"Euclidean" detects billions of "orphan" stars in unprecedented images of the universe "Euclidean" detects billions of "orphan" stars in unprecedented images of the universe

"Euclidean" detects billions of "orphan" stars in unprecedented images of the universe

"Euclidean" detects billions of "orphan" stars in unprecedented images of the universe
The European Euclid Telescope has sent back the largest images of the universe ever taken from space in its quest to uncover the secrets of the universe.

The five images released by the European Space Agency (ESA) capture vast new areas of the sky in unprecedented detail, providing an exciting glimpse into the distant cosmic past.

According to Dr. Michelle Collins, from the University of Surrey, who helped the Euclid team identify potential new galaxies in the images: “These stunning first images are just the tip of the iceberg. This telescope could detect millions of new objects in a single day. We are just getting started.” Realizing its potential.”

The first scientific images from the Euclid telescope mission revealed more than 1,500 billion “orphan stars” scattered throughout the Perseus galaxy cluster (or the Perseus galaxy cluster).

"Orphan stars" are groups of stars that have been expelled from their galaxy. The discovery, led by astronomers from the University of Nottingham, sheds light on the origins of these celestial wanderers that shine with a ghostly bluish light. 

The Perseus cluster of galaxies is located 240 million light-years from Earth, and is one of the largest structures in the universe, containing thousands of individual galaxies.

Professor Nina Hatch, from the University of Nottingham, who co-led the research, said: “We were surprised by our ability to see so far into the outer regions of the cluster and distinguish the precise colors of this light. This light could help us map dark matter if we understand where the stars inside the cluster come from.” .

The orphan stars are just one of the astonishing discoveries Euclid has made in a set of stunning images it has released.

The new images show two clusters of galaxies known as Abell 2764 and Abell 2390, a group of galaxies called the Sword Cluster, a spiral galaxy called NGC 6744, and a vibrant star nursery known as Messier 78.

Messier 78 is the closest location, only 1,300 light-years away from Earth, while Abell 2390 is the furthest away, 2.7 billion light-years away, in the Persian constellation.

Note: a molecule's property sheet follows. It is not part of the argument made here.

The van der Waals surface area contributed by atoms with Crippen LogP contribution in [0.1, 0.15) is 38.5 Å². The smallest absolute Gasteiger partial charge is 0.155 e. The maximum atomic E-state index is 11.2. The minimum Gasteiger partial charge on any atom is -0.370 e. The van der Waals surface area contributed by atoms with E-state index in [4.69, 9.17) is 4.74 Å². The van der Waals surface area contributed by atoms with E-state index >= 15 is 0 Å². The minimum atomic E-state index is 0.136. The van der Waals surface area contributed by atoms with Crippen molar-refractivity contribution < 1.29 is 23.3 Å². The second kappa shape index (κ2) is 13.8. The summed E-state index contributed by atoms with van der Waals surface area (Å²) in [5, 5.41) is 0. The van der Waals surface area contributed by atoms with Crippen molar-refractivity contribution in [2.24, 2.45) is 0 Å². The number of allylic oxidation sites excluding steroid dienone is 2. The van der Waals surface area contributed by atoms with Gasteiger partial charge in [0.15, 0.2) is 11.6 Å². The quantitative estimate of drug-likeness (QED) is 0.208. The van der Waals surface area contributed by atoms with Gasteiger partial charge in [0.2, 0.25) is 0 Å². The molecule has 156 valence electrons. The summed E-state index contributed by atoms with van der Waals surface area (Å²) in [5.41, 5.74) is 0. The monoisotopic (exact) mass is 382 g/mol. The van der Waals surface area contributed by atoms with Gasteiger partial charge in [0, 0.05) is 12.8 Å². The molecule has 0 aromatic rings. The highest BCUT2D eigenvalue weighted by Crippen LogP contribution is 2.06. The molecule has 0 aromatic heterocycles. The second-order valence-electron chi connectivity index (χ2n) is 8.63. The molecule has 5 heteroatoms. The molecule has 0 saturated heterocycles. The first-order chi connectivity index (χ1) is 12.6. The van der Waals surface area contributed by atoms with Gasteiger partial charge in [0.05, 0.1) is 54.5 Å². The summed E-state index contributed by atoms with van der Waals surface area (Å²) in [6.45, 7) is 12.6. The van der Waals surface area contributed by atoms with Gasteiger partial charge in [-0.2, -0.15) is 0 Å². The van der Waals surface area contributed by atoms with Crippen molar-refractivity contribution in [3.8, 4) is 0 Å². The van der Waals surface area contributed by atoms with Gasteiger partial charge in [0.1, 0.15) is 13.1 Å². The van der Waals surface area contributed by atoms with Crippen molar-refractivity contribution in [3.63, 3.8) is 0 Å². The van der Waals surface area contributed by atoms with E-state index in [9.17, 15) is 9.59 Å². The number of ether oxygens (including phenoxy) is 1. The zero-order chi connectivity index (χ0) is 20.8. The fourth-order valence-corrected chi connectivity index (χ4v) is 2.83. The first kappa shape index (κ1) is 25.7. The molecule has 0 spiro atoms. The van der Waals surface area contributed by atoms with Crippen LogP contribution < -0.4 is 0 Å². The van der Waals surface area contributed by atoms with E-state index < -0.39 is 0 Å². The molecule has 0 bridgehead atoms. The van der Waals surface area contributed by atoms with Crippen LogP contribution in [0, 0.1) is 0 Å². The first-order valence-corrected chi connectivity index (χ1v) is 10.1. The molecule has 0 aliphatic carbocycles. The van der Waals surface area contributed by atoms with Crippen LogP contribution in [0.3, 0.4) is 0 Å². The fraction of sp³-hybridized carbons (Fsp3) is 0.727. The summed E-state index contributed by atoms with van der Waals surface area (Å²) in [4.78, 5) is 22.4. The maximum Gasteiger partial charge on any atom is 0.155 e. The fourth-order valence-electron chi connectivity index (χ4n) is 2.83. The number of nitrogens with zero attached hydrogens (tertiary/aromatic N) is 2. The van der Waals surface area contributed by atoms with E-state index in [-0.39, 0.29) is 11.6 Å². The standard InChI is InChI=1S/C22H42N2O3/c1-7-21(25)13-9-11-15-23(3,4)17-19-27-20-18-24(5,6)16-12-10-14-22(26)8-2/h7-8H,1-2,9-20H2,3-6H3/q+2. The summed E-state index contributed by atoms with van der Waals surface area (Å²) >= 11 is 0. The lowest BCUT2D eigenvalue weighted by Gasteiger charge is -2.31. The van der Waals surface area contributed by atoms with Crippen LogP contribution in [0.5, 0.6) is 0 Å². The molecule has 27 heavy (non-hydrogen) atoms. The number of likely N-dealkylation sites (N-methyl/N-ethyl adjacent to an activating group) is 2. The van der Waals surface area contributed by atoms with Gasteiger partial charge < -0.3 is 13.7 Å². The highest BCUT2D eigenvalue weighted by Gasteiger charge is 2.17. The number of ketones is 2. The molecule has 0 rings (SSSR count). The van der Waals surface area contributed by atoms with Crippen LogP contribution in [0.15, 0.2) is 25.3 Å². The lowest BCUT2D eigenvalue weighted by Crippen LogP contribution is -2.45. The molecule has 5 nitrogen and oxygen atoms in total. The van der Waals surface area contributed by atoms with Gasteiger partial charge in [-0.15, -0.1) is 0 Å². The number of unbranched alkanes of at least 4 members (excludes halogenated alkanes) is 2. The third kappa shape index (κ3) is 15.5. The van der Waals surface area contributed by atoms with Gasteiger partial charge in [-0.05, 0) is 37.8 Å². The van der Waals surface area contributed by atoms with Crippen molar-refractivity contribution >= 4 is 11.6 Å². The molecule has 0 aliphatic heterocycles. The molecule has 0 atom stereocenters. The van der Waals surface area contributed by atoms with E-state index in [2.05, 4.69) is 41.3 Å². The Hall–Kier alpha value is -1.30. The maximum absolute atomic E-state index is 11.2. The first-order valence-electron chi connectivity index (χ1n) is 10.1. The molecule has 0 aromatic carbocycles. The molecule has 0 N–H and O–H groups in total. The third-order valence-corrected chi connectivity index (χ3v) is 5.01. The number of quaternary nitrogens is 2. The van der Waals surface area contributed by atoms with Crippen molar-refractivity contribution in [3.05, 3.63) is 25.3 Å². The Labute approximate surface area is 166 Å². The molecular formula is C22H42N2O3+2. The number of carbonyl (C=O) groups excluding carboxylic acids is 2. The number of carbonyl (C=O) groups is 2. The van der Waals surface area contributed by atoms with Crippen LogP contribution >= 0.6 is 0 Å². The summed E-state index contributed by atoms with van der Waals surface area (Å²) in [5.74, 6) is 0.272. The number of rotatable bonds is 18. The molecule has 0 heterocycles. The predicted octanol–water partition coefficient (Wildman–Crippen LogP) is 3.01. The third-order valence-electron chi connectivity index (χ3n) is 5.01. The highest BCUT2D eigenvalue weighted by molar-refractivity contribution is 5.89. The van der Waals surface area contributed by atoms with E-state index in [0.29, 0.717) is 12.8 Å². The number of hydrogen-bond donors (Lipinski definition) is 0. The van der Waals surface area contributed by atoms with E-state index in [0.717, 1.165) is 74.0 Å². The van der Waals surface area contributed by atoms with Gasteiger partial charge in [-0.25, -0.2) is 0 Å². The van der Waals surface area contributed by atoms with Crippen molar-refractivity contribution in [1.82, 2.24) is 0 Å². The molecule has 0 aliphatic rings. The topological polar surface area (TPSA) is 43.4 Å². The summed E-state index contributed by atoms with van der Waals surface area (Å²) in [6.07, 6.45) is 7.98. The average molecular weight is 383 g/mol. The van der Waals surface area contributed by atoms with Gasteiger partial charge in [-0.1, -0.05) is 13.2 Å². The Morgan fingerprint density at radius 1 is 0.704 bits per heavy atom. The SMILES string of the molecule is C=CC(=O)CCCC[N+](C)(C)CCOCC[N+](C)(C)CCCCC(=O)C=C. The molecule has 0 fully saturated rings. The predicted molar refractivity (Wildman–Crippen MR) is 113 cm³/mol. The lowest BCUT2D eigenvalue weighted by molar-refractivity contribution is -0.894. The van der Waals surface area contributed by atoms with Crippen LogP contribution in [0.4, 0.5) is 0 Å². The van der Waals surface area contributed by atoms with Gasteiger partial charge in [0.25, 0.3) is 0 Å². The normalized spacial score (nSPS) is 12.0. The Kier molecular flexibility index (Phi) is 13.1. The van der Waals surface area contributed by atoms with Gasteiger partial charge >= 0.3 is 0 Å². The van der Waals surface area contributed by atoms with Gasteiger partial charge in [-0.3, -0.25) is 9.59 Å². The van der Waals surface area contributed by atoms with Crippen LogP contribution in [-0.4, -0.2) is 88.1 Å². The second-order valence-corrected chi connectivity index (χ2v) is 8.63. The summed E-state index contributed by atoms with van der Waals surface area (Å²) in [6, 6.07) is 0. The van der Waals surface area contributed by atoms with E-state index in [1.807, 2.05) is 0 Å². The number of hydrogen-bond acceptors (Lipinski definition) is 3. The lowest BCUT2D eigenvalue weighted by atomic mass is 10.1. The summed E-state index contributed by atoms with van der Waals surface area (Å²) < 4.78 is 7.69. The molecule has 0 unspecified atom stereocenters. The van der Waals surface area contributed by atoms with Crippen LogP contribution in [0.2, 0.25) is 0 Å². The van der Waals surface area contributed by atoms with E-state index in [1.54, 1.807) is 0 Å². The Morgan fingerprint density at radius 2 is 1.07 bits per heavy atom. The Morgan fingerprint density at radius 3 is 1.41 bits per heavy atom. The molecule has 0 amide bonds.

Scientists hope that the data from Euclid will shed light on two of the universe's greatest mysteries: dark energy (which pushes galaxies apart, accelerating the expansion of the universe) and dark matter (which consists of particles that do not absorb, reflect, or emit light. from him).

Caroline Harper, Head of Space Science at the UK Space Agency, said: “A fundamental part of our goal as a space agency is to understand more about the universe, what it is made of and how it works. There is no better example of this than the Euclid mission, as we know that most of the universe is made of matter.” "Invisible darkness is dark energy, but we don't really understand what it is, or how it affects the way the universe evolves."

Astronomers said that the images taken by Euclid are at least four times clearer than those taken using ground telescopes.

It was created by combining data from two instruments: VIS, a visible-light camera, and a near-infrared spectrometer, a photometer (NISP) that captures light from the infrared spectrum.

The new findings, based on just 24 hours of observations, have been published in 10 research papers on the online portal arXiv.

In total, Euclid has so far produced more than 11 million objects in visible light and another 5 million objects in infrared light.

One of the goals of the mission, which was launched in July 2023, is to create a three-dimensional map of the universe by observing two billion galaxies, which will help scientists understand their cosmic history.


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